Access to Housing: A Legal Right of the Disabled
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UPDATED: Nov 14, 2011
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People with disabilities ranging from paralysis to chronic alcoholism to blindness to chronic fatigue or AIDS and mental disabilities are all protected from housing discrimination and provided some accommodations under a wide array of federal laws.
1. The Fair Housing Act (FHAct) applies to both private and public housing and protects the disabled from discrimination in the sale, rental, or financing of dwellings. This means that the disabled must be treated the same as if they weren’t disabled. They cannot be refused housing because other people feel uncomfortable and cannot be charged larger damage deposits.
Under this act, even private landlords are required to make some accommodations/adaptations for disabilities, such as to improve mobility or stability for the resident. For example, a person with a mobility disability may need a reserved parking space in front of that person’s unit, even if parking spaces are not usually reserved. A person with an assisting or companion animal should be able to have the animal in the dwelling, even if pets are not allowed.
The housing provider must allow a disabled person to make necessary alterations to a unit to make it accessible, such as adding ramps or special bathroom and kitchen fixtures. Under this provision, a private landlord isn’t required to pay for the alterations, just to allow reasonable alterations to be made. In other words, the landlord must allow the disabled person to make necessary modifications at his/her own expense.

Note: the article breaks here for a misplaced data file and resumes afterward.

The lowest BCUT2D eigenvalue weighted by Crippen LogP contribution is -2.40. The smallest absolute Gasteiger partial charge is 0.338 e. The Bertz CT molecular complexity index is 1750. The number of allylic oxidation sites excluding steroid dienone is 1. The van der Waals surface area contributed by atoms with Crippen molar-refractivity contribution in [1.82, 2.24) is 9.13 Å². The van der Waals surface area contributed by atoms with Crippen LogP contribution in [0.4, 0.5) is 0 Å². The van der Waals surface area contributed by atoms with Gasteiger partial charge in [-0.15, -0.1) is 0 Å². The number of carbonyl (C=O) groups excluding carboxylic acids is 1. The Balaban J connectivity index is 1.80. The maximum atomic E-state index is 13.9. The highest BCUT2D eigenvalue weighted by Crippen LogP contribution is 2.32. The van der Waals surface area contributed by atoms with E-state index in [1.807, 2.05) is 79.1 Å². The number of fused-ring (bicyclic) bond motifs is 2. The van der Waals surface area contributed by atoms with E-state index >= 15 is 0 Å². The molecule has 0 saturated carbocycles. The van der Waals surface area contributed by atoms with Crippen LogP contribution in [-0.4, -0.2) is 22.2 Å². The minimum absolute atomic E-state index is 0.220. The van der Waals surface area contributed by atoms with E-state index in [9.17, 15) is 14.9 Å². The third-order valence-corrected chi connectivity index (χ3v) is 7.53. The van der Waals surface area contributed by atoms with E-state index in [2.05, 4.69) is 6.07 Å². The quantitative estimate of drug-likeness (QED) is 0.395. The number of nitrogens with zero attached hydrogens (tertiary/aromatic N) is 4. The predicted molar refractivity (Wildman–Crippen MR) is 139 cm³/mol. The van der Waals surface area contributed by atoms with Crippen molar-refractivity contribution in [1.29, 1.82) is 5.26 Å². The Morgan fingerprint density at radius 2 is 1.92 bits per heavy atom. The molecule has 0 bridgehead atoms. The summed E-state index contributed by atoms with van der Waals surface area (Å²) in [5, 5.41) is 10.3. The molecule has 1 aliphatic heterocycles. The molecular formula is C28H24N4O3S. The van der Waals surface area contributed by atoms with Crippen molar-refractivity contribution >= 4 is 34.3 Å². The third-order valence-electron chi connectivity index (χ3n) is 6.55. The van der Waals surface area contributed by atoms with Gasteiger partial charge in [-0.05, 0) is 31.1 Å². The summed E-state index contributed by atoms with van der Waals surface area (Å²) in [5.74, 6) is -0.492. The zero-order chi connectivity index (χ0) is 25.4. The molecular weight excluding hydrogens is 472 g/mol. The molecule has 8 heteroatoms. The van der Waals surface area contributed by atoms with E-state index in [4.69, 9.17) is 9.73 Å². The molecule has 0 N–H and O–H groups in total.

Read more information on the HUD website, the government agency that oversees the Fair Housing Act.
2. Section 504 of the Rehabilitation Act of 1973 (Section 504) applies to all programs receiving federal financial assistance, including housing programs. Under Section 504, the housing providers may not discriminate against disabled people or segregate them, such as putting them in on one floor or in one wing. The housing provider must make the housing development as integrated as possible. Put simply, the emphasis is on congregated living and community integration.
Under Section 504, the housing providers must pay for reasonable alterations that will make a dwelling accessible to someone with disabilities. They must also make common areas, including parking and recreational facilities, accessible to all the tenants.
3. The Americans with Disabilities Act (ADA) doesn’t generally apply to residential housing, but applies to public places, such as hospitals, stores, and restaurants. It does cover any area of a housing development that is open to the public, including the office where the public can apply for housing. All these areas must be accessible.
4. The Architectural Barriers Act governs design, construction, and alteration of certain buildings financed with federal funds. It does not apply to private housing, but does apply to public housing developments. The provisions of this act are very similar to the requirements of the ADA. (The FHAct and Section 504 also contain requirements for accessible new construction and alterations.) The requirements of the FHAct apply to privately owned buildings of four or more units with an elevator constructed after 1991.
5. State and local laws also contain provisions that prohibit discrimination against disabled people in housing. Some of them have stringent and stricter requirements than the federal counterparts mentioned above.